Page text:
In Module Three, you will learn how to place that stake in the ground, marking the coaching journey’s beginning. Examining the current realities is the second component or the R of the GROW model.
Module Four discusses how to explore options that will enable your employee to move towards the goal set before them, the next component or the O in the GROW model. This pivotal step in the coaching process, if done correctly, you will engage your employee and create a desire for them to improve. If done incorrectly, your employee will disengage, and they probably will fail again. It is the coach’s job to create this participative environment.
Wrapping it All Up
In the last module, your goal was to get your employee participating in the coaching process by identifying action steps together. It is time to solidify what has been said and establish action steps or wrapping it all up.
In Module Five, you will learn how to finalize your employee’s plan in a way that motivates them to take action immediately. Wrapping up the coaching session is the final component or the W in the GROW model to coaching. This step is crucial because it should set things in motion quickly, which is your goal.
The Importance of Trust
In your coaching session with your employees, you will discover your employee’s personal and sensitive topics; this is normal and demonstrates trust in you. As their coach, establishing and maintaining trust is the most important ingredient in the entire process. If your employee determines your purpose of improving their performance is to further your career, they will not trust you. Without trust, whatever you say and do will be subject to skepticism.
Module Six discusses the meaning of trust, building trust, and its relationship to coaching. Building trust must be a sincere desire in you because it requires an investment of time and emotion. Anything less will not foster a trusting relationship between you and your employee.
In Module Seven, you are going to learn techniques for delivering feedback. You will learn how to structure feedback, which is essential in balancing trust and discussing desired and undesired behaviors with your employee.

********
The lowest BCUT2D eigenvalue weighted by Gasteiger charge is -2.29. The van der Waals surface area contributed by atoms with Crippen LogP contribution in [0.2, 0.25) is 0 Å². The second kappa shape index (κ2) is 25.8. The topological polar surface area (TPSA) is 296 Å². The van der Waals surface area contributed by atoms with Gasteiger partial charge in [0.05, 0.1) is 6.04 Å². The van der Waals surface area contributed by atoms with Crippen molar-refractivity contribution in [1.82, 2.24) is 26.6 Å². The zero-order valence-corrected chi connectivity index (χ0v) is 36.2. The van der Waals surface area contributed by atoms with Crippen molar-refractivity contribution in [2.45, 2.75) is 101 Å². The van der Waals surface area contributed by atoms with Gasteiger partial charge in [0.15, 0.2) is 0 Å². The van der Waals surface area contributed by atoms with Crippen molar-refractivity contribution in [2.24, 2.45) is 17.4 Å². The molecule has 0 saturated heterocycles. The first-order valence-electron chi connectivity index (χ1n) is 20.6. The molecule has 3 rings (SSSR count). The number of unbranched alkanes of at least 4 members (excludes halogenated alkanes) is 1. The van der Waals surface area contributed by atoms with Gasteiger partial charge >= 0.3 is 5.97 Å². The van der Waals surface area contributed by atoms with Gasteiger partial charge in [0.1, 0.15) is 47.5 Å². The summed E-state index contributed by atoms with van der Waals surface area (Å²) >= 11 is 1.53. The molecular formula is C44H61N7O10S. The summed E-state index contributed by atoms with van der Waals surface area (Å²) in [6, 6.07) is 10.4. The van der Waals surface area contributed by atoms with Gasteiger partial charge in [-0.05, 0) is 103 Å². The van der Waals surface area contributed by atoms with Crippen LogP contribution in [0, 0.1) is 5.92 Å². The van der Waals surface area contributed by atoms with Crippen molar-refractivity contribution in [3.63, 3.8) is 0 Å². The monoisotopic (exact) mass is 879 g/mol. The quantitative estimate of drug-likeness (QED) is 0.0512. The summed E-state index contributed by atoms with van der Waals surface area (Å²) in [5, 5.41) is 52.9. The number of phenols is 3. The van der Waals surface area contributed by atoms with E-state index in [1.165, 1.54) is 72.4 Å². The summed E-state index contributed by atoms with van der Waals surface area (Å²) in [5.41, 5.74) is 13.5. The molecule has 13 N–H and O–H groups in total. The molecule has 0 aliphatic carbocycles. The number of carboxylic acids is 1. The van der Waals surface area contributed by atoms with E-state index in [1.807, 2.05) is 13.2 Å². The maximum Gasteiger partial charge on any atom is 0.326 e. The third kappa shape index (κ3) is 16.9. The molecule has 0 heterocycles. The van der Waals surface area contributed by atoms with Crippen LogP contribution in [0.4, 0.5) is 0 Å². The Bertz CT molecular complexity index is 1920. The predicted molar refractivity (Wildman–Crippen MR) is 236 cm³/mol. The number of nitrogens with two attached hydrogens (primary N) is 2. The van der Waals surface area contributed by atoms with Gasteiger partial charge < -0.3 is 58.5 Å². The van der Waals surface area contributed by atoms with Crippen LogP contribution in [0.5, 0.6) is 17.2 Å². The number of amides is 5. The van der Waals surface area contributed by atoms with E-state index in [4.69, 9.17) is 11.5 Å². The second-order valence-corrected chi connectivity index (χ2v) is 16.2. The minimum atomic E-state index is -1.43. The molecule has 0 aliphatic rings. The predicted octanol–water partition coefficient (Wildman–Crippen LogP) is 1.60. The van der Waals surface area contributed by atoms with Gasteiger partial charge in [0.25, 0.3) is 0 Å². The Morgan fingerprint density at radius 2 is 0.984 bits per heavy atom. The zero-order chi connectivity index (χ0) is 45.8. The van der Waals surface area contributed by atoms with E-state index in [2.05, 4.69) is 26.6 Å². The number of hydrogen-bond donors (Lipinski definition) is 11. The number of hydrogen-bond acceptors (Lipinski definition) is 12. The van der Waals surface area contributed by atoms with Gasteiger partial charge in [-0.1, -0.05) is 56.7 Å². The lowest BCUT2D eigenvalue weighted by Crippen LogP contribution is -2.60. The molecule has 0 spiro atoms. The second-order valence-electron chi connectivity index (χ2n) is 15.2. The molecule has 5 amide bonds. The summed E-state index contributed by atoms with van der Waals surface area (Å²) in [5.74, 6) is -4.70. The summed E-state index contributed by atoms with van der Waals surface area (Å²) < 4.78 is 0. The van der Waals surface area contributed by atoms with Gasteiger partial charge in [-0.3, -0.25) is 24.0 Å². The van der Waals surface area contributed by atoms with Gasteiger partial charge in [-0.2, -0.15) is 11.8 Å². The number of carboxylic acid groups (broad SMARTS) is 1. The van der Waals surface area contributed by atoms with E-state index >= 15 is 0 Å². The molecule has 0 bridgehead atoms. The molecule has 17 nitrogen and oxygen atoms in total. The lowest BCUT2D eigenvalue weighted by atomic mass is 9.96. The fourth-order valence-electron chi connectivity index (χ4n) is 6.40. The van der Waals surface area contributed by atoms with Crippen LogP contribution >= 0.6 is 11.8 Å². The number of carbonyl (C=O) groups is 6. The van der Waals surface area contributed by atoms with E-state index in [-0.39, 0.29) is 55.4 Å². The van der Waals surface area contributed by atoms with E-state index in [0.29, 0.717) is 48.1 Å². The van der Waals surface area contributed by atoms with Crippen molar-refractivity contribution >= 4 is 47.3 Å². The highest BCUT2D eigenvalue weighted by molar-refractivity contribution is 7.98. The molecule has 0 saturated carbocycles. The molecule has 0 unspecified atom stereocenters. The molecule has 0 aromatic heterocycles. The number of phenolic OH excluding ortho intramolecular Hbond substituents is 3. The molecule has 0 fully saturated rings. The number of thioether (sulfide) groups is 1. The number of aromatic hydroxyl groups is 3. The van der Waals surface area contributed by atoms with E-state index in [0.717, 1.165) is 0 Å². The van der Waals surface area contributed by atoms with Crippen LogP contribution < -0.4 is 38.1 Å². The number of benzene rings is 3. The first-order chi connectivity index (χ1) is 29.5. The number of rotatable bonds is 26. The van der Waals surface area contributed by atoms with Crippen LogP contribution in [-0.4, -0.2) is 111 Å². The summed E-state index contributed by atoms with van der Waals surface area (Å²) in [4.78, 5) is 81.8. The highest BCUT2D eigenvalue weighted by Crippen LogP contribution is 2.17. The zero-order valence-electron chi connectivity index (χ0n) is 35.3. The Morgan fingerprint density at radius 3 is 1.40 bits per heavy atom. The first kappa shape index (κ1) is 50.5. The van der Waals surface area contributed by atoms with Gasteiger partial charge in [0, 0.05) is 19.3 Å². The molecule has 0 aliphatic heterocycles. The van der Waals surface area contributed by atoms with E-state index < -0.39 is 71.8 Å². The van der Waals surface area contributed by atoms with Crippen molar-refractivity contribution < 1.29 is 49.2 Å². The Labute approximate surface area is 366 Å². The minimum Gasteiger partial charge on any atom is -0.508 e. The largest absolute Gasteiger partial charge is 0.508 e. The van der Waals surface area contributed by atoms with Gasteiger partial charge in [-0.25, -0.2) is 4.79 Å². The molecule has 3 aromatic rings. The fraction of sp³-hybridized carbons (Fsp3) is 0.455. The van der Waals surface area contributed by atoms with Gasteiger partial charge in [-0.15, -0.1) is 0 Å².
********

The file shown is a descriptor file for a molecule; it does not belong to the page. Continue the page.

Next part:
It is common to encounter roadblocks during the coaching process. Roadblocks manifest in many different forms. Roadblocks, however, should not spell an end to the coaching process. You should expect roadblocks to occur because we expect behavior change, which is a task for your employee.
In Module Eight, we will discuss ways to overcome roadblocks. Some of the things you will learn are identifying common roadblocks, re-evaluating goals, and focusing on progress. Roadblocks are not dead ends. They are warning signs that will help you identify when you need to intervene and get your employee back on track.
Reaching the End
Identifying the end of the coaching process for a particular goal is a vital step that helps both you and your employee acknowledge you have reached the end. Failing to acknowledge the achievement of a goal could result in disappointment for your employee. Many times, they are anticipating the end and perhaps expect some form of celebration or kudos. No matter how you do it, you must know when your employee has reached their goal and acknowledge it as a coach.
In Module Nine, you will learn to recognize success, transition your employee from this coaching goal to another, and wrap it up.
How Mentoring Differs from Coaching
Earlier in this course, we defined the terms of coaching and mentoring. We learned both concepts vary greatly in terms of the goal each seeks to achieve. In Module Ten, you will learn the practical differences and blend them for a balanced development program. Also, we will discover how to integrate the GROW model when you are mentoring your employee, and finally, you will learn how to focus more on building relationships.